In terms of reachable surface area, the subjects showed a maximum variation coefficient of 8.3% across three tests. A coefficient of variation of 5% was observed between all six healthy shoulders. The subject with the frozen shoulder showed 13571 deg2 which was only 67% of the average of healthy shoulders. Measured maximum values in separate planes are in agreement with the values from literature where maximum values are measured in separate single planes [35,36,37].

In terms of EMG, the anterior deltoid was the most active muscle at higher elevations. It also showed the largest average EMG activity of 60 ± 13%. The EMG activity of both the middle and posterior deltoids occurred in the same regions; however, the activity of the middle deltoid was greater; 57 ± 9% compared to the 37 ± 10% of the posterior deltoid. Each deltoid within the healthy shoulder showed greater EMG activity compared to the corresponding deltoid in the frozen shoulder. The lower EMG activity of the deltoid sections in the frozen shoulder could be due to the limited range of motion of the arm.

Currently, there is no similar study assessing full 3D ROM of the shoulder associated with muscle activity; however, there are some studies evaluating shoulder ROM in different planes of motion and some studies evaluating deltoid muscle activity in different shoulder activities [22,23,24, 32, 35].

4.1 Limitations

In this study, arm movement is considered while the body is stationary. Both glenohumeral and scapular joint contributed to the arm movement, although using one IMU attached to the subjects arm does not allow the scapula rhythm as well as torso movements involved in each subject experimental performance to be differentiated. Adding two more IMUs, one on the thorax and one attached to the scapula, enables the investigation of the effect of scapula rhythm of individuals as well an improved means of detecting if the subject moves their body to reach the maximum ROM. In this study, interaction of all shoulder joints is simplified as a spherical joint moving in 3D space while its motion is described by spherical coordinate angles (elevation and azimuthal angles).

As mentioned before, EMG values were normalised to the Maximum Voluntary Contraction recorded by each muscle section during each test. However, it should be noted that using MVC as the reference for normalising EMG data might not accurately show maximum muscle activation capacity in the muscle in all individuals [38].

5 Conclusion

Shoulder disorders such as rotator cuff deficiency or glenohumeral/acromioclavicular joint problems, where the shoulder shows limited range of motion, may be assessed in terms of three-dimensional ROM surface area and with EMG. It may also be used to quantify and monitor progress of a rehabilitation program.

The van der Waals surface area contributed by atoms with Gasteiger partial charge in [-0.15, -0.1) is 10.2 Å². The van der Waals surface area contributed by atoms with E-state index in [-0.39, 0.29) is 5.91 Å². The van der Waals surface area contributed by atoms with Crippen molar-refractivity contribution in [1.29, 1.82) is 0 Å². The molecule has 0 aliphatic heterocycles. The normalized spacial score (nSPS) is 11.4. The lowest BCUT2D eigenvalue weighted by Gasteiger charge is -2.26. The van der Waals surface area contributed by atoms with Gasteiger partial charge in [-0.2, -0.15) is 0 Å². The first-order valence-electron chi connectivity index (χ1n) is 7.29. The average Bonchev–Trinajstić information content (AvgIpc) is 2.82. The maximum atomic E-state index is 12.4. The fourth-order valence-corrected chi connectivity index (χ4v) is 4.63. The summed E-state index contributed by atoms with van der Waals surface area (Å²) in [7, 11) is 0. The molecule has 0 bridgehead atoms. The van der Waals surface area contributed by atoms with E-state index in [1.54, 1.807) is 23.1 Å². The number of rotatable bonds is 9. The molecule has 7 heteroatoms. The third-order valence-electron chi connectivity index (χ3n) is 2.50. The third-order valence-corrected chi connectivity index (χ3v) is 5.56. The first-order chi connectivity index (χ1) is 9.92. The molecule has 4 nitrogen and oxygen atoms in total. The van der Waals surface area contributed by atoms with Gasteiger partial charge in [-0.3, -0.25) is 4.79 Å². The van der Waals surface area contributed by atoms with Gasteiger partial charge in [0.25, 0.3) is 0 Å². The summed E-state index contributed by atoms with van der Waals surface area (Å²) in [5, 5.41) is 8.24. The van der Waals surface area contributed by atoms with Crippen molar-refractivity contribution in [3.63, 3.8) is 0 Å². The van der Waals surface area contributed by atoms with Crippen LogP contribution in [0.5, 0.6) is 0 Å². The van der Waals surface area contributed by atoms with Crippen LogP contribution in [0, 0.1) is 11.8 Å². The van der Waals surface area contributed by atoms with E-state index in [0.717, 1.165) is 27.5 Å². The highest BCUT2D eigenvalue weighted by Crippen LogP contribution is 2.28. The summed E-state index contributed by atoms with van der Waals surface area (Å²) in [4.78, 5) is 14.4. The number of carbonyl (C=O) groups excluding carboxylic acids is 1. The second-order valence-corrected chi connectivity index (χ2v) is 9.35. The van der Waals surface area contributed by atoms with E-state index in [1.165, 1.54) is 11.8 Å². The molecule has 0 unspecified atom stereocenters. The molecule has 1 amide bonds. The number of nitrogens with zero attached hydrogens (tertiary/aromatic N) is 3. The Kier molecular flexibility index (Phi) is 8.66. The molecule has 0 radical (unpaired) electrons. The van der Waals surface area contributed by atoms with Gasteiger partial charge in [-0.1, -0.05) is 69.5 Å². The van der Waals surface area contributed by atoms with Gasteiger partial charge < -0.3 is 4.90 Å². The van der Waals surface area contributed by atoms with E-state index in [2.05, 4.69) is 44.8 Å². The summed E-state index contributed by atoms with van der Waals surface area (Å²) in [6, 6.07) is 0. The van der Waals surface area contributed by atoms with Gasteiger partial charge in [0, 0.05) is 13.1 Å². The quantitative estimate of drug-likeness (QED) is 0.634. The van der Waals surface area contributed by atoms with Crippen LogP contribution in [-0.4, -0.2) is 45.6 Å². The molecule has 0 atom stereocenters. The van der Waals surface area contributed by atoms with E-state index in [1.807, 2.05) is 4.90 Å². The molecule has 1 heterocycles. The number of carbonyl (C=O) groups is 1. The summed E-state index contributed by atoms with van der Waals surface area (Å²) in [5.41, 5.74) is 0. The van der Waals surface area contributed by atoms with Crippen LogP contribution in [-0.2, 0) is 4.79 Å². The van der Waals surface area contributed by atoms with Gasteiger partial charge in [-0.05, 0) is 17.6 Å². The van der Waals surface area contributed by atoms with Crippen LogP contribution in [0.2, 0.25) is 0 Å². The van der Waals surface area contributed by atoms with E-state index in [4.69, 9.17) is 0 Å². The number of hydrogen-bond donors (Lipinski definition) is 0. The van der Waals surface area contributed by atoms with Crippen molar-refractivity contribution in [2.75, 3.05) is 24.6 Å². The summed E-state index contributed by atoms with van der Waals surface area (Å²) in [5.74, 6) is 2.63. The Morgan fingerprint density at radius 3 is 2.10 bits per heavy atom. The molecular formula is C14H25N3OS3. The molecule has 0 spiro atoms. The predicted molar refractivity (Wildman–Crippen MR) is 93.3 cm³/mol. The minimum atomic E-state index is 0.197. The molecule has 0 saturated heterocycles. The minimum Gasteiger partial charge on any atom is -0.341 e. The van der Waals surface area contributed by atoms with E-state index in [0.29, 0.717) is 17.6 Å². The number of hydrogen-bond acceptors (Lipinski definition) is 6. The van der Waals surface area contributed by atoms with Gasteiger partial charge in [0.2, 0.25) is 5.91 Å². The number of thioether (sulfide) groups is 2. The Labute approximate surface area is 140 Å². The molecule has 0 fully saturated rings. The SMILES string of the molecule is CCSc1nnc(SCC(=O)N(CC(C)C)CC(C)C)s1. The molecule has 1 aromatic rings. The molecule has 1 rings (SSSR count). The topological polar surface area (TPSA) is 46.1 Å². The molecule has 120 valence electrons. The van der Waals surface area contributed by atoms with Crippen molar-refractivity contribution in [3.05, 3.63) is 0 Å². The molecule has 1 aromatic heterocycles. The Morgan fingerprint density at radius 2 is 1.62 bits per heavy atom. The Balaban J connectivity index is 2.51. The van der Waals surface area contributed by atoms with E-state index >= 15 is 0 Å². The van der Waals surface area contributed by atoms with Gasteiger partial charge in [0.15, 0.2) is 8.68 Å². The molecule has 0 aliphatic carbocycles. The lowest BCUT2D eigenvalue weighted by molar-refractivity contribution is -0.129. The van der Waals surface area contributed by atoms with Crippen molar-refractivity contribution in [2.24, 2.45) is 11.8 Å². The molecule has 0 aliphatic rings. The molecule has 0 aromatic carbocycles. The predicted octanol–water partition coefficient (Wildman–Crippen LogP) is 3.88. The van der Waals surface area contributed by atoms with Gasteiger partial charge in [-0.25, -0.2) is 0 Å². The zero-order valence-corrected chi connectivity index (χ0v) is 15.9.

It has been shown that using a wearable IMU to track human motion is possible without the need for complex camera-based tracking systems or mechanical measurement tools which suffer from inaccuracies. The IMU sensor was attached to six healthy shoulders and one impaired frozen shoulder and results are compared. At the same time, EMG activity of the subjects during 3D movements was monitored and compared for each of the anterior deltoid, middle deltoid and posterior deltoid.

The data provides information on the shoulder range of motion in specific standard planes such as abduction, flexion as well as any point of interest in the whole 3D range of motion. It also provides information on the relative magnitude of EMG data in each section of deltoid across the whole range of motion.

EMG of the shoulder shows that in all cases, all three sections of deltoid were highly active at higher elevation. A prominent feature is that a significantly higher EMG is observed in region II, IV and VI in healthy shoulders and I, III and VI in the frozen shoulder.

The minimal setup time needed for the sensor and relatively low cost has the potential to make the proposed system a practical assessment tool for individuals, surgeons and physiotherapist for objective assessment of shoulder motion as well as muscle EMG monitoring. Future work will include the combination of more IMU sensors mounted on the scapula and torso to track the whole upper body movement while moving the arm in 3D space. The future system will also include multiple EMG sensors on the deltoid and other shoulder muscles such as lower and upper trapezoid. However, this preliminary study provided proof of concept.